Fusion experiments known as stellarators work by confining a mass of superheated plasma (orange horizontal mass) inside a magnetic field generated by external electromagnetic coils (multicolored vertical bands). A UMD physicist has made a revision to the software tools used to design these complex coil shapes, allowing researchers to create better designs with more room between the coils for repairs and instrumentation. The solid lines denote shapes made by the old software, while the dotted lines denote shapes made by the new software. CREDIT: Matt Landreman
An old carpenter's proverb, "Measure twice, cut once", highlights the fact that cautious planning will help save materials and time in the future.
This concept also seems to be ideal for the design of stellarators, which are complex nuclear fusion experiments that help explore the potential of fusion as an energy source. Stellarators function by confining a ring of blazing-hot plasma inside an accurately shaped magnetic field produced by external electromagnetic coils.
Atomic nuclei begin to fuse together, releasing increasing amounts of energy, when the plasma gets to several million degrees that is almost as hot as the inside of the sun.
Engineers first use a series of algorithms to develop exacting plans even before turning a single bolt to construct one of these costly and rare devices. However, a wide range of coil shapes can all produce the same magnetic field, generating levels of difficulty to the design process. Until now, few researchers have examined how to select the most appropriate among all potential coil shapes for a particular stellarator.
Matt Landreman, physicist from the
University of Maryland, made a vital revision to one of the most familiar software tools used to design stellarators. This new method is considered to be better at balancing tradeoffs between the potential coil shapes and the perfect magnetic field shape, resulting in designs with increased space between the coils. This additional space enables easy access for repairs and more places to install sensors. The February 13 th issue of Nuclear Fusion describes Landreman's new method.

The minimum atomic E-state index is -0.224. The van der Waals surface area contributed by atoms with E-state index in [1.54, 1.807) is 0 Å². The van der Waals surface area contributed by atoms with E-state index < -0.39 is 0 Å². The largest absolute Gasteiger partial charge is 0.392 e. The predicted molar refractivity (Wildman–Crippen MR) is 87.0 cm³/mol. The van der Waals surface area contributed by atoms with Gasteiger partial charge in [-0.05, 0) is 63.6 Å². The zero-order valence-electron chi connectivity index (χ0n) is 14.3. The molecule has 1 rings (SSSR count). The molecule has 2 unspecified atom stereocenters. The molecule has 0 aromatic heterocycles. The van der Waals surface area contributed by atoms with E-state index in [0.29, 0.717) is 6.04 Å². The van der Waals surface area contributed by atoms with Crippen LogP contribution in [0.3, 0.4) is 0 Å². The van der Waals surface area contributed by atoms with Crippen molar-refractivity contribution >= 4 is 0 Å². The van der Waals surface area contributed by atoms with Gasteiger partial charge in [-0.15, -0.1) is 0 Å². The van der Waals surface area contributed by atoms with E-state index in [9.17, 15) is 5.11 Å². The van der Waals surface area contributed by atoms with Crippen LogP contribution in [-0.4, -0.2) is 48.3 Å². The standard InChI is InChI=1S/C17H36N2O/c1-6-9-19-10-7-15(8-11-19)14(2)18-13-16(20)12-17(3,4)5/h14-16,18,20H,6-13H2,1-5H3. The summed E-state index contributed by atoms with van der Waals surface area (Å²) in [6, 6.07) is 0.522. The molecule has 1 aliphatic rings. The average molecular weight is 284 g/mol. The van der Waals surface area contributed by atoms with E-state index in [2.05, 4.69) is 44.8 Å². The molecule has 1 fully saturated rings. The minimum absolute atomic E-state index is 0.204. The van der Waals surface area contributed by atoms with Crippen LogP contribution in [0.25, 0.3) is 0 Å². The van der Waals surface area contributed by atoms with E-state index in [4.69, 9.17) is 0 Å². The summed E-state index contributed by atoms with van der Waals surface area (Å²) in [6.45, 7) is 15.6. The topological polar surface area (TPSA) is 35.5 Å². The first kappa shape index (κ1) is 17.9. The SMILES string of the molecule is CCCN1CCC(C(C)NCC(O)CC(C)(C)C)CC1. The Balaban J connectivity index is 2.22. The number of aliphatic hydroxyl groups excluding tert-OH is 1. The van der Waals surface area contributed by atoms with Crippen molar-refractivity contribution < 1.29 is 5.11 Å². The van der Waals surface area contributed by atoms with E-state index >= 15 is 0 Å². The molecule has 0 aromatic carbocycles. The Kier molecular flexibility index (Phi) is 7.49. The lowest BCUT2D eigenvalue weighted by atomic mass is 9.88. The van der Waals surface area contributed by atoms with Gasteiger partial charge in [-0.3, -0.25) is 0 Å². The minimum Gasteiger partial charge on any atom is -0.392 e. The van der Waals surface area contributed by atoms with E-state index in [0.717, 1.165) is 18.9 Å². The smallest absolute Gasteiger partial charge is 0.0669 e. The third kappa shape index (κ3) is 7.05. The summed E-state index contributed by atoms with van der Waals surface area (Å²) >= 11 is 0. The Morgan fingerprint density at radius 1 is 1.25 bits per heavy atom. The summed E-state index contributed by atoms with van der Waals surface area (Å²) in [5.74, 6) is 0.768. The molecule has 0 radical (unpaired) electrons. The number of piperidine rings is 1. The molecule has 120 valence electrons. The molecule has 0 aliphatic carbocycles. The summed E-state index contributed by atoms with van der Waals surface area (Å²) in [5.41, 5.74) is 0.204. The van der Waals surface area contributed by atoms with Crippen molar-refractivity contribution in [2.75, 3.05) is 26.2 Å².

Instead of optimizing only the magnetic field shape, this new method considers the complexity of the coil shapes simultaneously. So there is a bit of a tradeoff. It's a bit like buying a car. You might want the cheapest car, but you also want the safest car. Both features can be at odds with each other, so you have to find a way to meet in the middle.
Matt Landreman, Physicist, University of Maryland
The method called Neumann Solver for Fields Produced by External Coils (NESCOIL), first described in 1987, was used by researchers to design several of the stellarators that are currently used, including the Wendelstein 7-X (W7-X). W7-X, the largest stellarator in existence, started its operation in 2015 at the Max Planck Institute of Plasma Physics, Germany.
"Most designs, including W7-X, started with a specifically shaped magnetic field to confine the plasma well. Then the designers shaped the coils to create this magnetic field," Landreman explained. "But this method typically required a lot of trial-and-error with the coil design tools to avoid coils coming too close together, making them infeasible to build, or leaving too little space to access the plasma chamber for maintenance."
Regularized NESCOIL, also known as REGCOIL, is Landreman's new method that gets around this by tackling the coil spacing problem of stellarator design in tandem with the shaping of the magnetic field itself. Landreman stated that the result is a much more robust, fast process that produces enhanced coil shapes on the first attempt itself.
Modeling tests carried out by Landreman suggest that the designs developed by REGCOIL confine hot plasma in a specific shape, while majorly increasing the minimum distances between coils.
In mathematics, we'd call stellarator coil design an 'ill-posed problem,' meaning there are a lot of potential solutions. Finding the best solution is highly dependent on posing the problem in the right way. REGCOIL does exactly that by simplifying coil shapes in a way that the problem can be solved very efficiently.
Matt Landreman , Physicist, University of Maryland
The development of nuclear fusion as a practical energy source seems to be far off into the future. However, innovations such as Landreman's new method will enable reducing the time and cost investments required to construct new stellarators for research and ultimately for practical, energy-generating applications.
"This field is still in the basic research stage, and every new design is totally unique," Landreman said. "With these incompatible features to balance, there will always be different points where you can decide to strike a compromise. The REGCOIL method allows engineers to examine and model many different points along this spectrum."